A poem by Simon Armitage called “The Great Bear” (from CloudCukooLand, 1997) has a few things to say about, and to, a bear – or bears in general. The poem is modelled as a set of ratifications (“it’s right… And right…” etc.) of ursine legends and myths, actual and invented:
[embedded from Google Books]
The about/to distinction is relevant because in the middle of the poem the voice temporarily shifts from addressing the subject directly, to saying something about it (or its species) in the third person:
And right that the cubs are born as formless lumps,
licked into shape by a mother’s tongue,
(the cubs… a mother’s tongue…). Some might know about this bear legend, and might know it as the origin of the phrase “to lick into shape”, which OED glosses thus (s.v. lick, v):
4. to lick (a person or thing) into (shape, etc.), also †to lick over: To give form and regularity to; to mould, make presentable. Alluding to the alleged practice of bears with their young.
It also informs the sense of cub (OED fig. 3.a), meaning “An undeveloped, uncouth, unpolished youth,” which is clear from the earliest two OED quotations, especially Congreve’s (1687), even though the legend fades out of view in the later quotes.
1601 Shakes. Twel. N. v. i. 167 O thou dissembling Cub: what wilt thou be When time hath sow’d a grizzle on thy case?
1687 Congreve Old Bach. iv. viii, A country squire, with the equipage of a wife and two daughters‥But, oh gad! two such unlicked cubs!
1723 Steele Consc. Lovers i. i, Like a bashful, great, awkward cub as you were.
1855 Thackeray Newcomes I. 64 He thinks it necessary to be civil to the young cub.
1884 Hunter & Whyte My Ducats iv. 62, I know the young cubs you’ll have to teach.
As for the origins of the legend itself, they go way back to early Antiquity. Saint Isidore of Seville, the great medieval collector of facts and etymologies (who presented most facts as etymologies), saw lexical offspring in the tale, explaining the origin of the Latin word ursus as coming from this belief:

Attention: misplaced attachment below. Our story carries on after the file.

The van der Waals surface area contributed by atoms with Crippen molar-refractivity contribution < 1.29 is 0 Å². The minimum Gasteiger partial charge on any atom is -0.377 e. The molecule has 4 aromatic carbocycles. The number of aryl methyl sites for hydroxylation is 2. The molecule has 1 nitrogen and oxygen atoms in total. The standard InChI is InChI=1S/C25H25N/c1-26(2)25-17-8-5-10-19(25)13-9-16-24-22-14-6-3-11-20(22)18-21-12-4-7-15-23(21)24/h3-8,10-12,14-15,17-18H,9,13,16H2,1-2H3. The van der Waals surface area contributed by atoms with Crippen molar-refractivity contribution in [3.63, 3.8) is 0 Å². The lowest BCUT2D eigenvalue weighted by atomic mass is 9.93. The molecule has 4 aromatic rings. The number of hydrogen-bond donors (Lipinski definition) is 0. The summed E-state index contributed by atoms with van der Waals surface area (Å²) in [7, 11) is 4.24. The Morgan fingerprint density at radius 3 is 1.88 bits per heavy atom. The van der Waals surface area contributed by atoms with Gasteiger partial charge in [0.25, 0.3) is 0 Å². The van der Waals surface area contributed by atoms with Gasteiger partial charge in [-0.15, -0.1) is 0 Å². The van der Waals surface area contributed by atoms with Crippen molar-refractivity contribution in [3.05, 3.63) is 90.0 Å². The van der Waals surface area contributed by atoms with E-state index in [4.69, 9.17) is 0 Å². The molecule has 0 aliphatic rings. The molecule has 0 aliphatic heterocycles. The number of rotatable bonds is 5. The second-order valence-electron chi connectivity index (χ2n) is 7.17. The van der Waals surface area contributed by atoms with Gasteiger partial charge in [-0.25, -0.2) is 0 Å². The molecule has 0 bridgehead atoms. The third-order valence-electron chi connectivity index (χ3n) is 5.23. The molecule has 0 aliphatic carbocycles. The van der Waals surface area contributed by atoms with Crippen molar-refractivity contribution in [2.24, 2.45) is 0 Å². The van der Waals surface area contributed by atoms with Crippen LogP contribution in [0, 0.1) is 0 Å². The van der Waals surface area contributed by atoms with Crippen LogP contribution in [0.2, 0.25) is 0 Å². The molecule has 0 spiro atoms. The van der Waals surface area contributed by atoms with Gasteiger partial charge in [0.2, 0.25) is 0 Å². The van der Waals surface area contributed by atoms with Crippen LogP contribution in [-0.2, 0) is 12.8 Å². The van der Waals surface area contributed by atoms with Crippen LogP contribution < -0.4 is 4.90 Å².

The bear (ursus) is said to be so called because it shapes its offspring in its “own mouth” (ore suo), as if the word were orsus, for people say that it produces unshaped offspring, and gives birth to some kind of flesh that the mother forms into limbs by licking it.
(Isidore himself knew that bear cubs were simply born immature, not unformed).
Now orsus itself means, primarily, a “web”, but also “A beginning, commencement” (OLD), as of a narrative, or song, or poem. Statius in the Achilleid, when setting up the beginning of a speech, writes Hic Ithacus pallum repetito longius orsu, (Then Ithacan [King], going way back to the start of events, [said]…). And Maurus has Sed carminis orsum peragat debita finis.
I don’t know the origins of Armitage’s own entanglement in this web of stories about bear- and word- formation. But in addition to the lapse into the third person for in just these two lines, and the presence of the stock phrase “licked into shape”, the word lump strikes me as possibly pointing to a textual source.
I guess this is because of how unlatinate lump sounds, in contrast to the classical sources of the ursine stories. Maybe the word just struck him. Or maybe it stuck with him, from one of these classic translations, or their derivatives:
…thirty Days after they produce their Cubs, commonly five at a Time. These are a Lump of white un- formed Flesh, a little bigger than Rats, without Eyes, and without Hair; only the Claws are put forth. This Lump, by licking, they fashion by little and little…
-Pliny’s Natural History VIII.36 trans. Philemon Holland (1601)
the bear bringeth forth a piece of flesh imperfect and evil shapen, and the mother licketh the lump, and shapeth the members with licking. . . . For the whelp is a piece of flesh little more than a mouse, having neither eyes nor ears, […] and so this lump she licketh, and shapeth a whelp with licking”
-Bartholomew the Englishman’s, De proprietatibus rerum trans. John Trevisa (c.1400) as Medieval Lore (1893)